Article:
Although relatively young, content marketing has already developed a standard set of rules and methods by which you will get the best results. But are some of these rules made to be broken? You bet.
With so many companies using content marketing as their major source of lead generation, there's a lot of content out there. If everyone always follows the same rules, your content may look a lot like the next guy's, and we all know that readers want cleverness and variety. So what content marketing rules can you break? Maybe the more appropriate question is, "What content marketing rules SHOULD you break? Try these:
1. Make it non-promotional.
The rule of thumb is to write content that is authoritative but not promotional. The idea behind this rule is that people don't like sales pitches. After years of telemarketing calls and door-to-door sales, as a nation we're sick of sales pitches, and we can spot them a mile away. I don't advocate that you write sales pitch slanted content all the time, but a well-placed proposition here and there can work wonders for your sales. Some consumers will never take action unless you ask them to.
2. Make it SEO-optimized.
We all know that SEO optimization gets more traffic to your site, but we also know that pure SEO web content can be boring. For instance, it doesn't take readers long to figure out that every single post on your blog was designed to contain multiple repetitions of the keywords, "Des Moines medical supply." Mix it up and improve your content by dismissing SEO optimization for some of your content. Don't ditch SEO completely because you still want to drive fresh traffic to your site, but don't be overly rigid about SEO.
3. Make it relevant to the reader.
If your company is a yoga studio, you might assume that the only topic your readers want to hear about is yoga. But that's not true. You don't have to write only about yoga in order to hold the interest of your readers. In fact, by touching on a wider range of topics, you're likely to win some new fans. What else is relevant to your customers? If they like yoga, they're probably concerned about health topics, menu planning, outdoor activities, and family health. Expand your idea of what's relevant, and your customers may trust you even more and look to you for engaging content.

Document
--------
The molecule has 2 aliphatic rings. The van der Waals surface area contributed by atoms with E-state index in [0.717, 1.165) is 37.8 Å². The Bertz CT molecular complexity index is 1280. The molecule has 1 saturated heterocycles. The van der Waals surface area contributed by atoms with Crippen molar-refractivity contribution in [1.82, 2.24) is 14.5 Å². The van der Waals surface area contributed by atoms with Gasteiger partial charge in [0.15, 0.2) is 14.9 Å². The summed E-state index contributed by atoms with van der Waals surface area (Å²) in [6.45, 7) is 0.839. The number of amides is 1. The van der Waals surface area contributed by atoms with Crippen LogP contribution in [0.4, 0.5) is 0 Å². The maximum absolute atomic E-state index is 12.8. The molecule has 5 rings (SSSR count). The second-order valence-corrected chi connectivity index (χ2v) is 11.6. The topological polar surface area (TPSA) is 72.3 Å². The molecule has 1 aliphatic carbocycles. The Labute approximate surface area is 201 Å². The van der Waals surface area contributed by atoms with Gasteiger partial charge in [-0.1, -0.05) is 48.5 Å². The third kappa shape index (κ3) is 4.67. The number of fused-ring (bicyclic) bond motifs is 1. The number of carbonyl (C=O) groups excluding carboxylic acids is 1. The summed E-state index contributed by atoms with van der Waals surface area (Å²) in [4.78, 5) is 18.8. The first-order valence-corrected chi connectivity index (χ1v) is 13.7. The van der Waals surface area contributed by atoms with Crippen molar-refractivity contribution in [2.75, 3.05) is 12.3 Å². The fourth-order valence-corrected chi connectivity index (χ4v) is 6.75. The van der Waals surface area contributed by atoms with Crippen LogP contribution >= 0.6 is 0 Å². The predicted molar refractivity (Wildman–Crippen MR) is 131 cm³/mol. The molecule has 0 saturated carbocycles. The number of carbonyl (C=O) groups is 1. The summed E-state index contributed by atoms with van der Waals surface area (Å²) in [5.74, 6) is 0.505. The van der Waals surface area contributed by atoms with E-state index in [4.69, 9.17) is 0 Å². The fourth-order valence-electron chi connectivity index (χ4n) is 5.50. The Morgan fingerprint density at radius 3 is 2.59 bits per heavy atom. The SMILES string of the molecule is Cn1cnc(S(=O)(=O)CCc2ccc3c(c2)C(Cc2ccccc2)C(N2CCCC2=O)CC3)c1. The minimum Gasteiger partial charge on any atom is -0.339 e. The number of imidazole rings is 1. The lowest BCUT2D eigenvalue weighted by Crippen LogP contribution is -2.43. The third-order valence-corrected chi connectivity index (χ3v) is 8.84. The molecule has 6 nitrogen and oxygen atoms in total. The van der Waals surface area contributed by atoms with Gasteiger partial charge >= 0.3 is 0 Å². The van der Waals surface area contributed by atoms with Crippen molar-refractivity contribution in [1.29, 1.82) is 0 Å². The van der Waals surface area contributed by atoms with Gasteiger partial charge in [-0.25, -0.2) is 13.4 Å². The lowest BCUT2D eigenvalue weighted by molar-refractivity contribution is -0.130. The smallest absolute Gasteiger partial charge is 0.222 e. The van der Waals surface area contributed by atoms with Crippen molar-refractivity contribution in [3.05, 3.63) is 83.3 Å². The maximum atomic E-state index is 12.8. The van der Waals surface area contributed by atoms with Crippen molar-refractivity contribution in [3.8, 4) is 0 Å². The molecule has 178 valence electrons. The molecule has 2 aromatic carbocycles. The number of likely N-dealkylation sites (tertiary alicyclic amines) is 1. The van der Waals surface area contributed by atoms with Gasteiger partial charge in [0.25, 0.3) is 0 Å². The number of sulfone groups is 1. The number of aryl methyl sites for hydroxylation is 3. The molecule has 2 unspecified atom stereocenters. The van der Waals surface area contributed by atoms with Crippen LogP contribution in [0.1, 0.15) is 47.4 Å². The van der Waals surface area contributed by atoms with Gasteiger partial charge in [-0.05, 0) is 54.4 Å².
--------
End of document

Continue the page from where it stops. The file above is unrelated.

4. Make it relevant to your company.
It's true that reminding your readers about the source of your outstanding content will lead them to your website and hopefully to a sale, but this too is a rule to be broken. You don't always have to mention your company or even discuss ideas that are relevant to your company. Sometimes it's helpful to speculate about innovation in your industry or to comment on current events. Such forward-thinking content may establish you as a "thought leader" in your field, and the thought leader reputation has value of its own.
5. Make it prove that your product is valuable.
Marketing dollars (and minutes) are spent to sell products and services. However, not each piece of content you produce has to prove that your product is valuable. Some content can serve other purposes such as conveying to readers that you understand their concerns, responding to questions, exploring industry trends, and helping readers with timely how-to articles. A more well-rounded approach to content production might be helpful in gaining consumer trust.
Content marketing is still relatively new, so don't box yourself in with rigid rules as to how it should work for you. Examine your marketing needs, and adapt the content marketing strategy to fit them. If your company isn't currently known for good customer service, solve that problem with helpful social media customer service, which is visible to nay-sayers. If your company seems unreachable, develop an engaging blog and respond to all reader comments. Content marketing has great potential, but you may have to break a few rules to make the most of it.